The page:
Dr. Trevor on the Certain Mind said...
John Owen, Evenings with the Skeptics: Free Discussion on Free thinkers, Vol. II: Christian Skepticism (Longmans, Green & Co: 1881), p. 32.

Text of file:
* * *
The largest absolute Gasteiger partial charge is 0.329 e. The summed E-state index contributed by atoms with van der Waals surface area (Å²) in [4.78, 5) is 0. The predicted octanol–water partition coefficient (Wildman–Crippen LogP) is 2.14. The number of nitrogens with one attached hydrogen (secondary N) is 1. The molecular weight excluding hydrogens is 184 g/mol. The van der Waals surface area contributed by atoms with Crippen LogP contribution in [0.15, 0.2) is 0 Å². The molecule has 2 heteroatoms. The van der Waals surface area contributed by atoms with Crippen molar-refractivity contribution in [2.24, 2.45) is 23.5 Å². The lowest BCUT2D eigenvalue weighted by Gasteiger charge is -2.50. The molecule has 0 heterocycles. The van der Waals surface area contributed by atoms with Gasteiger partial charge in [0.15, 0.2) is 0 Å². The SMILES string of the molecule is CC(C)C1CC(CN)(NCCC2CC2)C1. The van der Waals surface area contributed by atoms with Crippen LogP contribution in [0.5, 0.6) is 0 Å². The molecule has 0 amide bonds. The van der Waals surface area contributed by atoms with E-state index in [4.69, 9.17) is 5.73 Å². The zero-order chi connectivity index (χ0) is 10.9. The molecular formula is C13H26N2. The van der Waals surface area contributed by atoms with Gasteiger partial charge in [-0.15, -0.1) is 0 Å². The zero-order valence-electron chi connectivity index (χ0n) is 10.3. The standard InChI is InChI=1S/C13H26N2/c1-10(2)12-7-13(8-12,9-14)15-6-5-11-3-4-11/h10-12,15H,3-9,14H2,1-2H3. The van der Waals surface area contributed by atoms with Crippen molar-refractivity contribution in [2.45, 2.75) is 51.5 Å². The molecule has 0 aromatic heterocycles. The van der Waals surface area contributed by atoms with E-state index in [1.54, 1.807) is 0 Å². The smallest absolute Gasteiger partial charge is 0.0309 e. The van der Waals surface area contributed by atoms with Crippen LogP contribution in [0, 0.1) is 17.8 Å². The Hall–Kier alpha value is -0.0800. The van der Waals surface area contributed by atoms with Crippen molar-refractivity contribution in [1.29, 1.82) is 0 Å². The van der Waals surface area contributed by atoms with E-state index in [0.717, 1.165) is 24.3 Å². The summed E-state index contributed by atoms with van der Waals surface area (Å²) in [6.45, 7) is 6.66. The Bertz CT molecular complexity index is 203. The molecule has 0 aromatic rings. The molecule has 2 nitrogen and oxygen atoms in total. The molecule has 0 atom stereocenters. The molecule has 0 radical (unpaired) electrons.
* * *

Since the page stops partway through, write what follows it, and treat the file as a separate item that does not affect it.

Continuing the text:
But in double-truth as in most other forms of mental eccentricity we must take some notice of 'the personal equation,' by which I mean the special differences and idiosyncrasies that exist between one man and another in respect of intellectual conformation. There are intellects, e.g. so intensely, I might say morbidly, synthetic, that they insist on acquiring demonstrated certitude at whatever cost. This type of mind must needs set itself to evolve unity from multiplicity, harmony from dissonance, light from a juxtaposition of shadows, without considering how far its self-imposed task is feasible or how far it is in agreement with the constitution of the universe. In the determination to acquire undoubted conviction, no labour is spared and no expense regarded. Subordinate convictions are ruthlessly thrust aside, objections are ignored, disingenuous methods resorted to, in order to obtain and definitively pronounce on certitude... [Dr. Newman's] processes are irregular, inconsistent, self-contradictory, of impossible application to any other subject than that of mystical dogmatism. His conclusions, on the other hand, are brilliantly clear, vivid, unmistakable. His mental evolution stands forth like a mountain whose summit is lit up by a warm glow of sunshine, while the sides and base are enshrouded in darkness. Minds of this class appear to me dominated by a sort of religious or spiritual ambition which is just as selfish, audacious, unscrupulous, and unpitying as any other kind of ambition. A man who overturns all reasoning processes, who makes a chaos of human methods, who stultifies the lessons of history for the purpose of boasting a light which to his neighbours is only a deceptive ignis fatuus, is not unlike Napoleon, who forced his way through cruelty and bloodshed to attain a crown. Such men forget that the infallibility, the unity, and harmony they have achieved so recklessly suggest to the more cautious spectator division and dissonance. They forget that their shield has two sides, and if certainty is emblazoned on one, doubt is conspicuously legible on the other, and that the real Skepticism of their methods, the profound distrust of human reason which marks them, is only dimly veiled by the vaunted infallibility of their conclusions.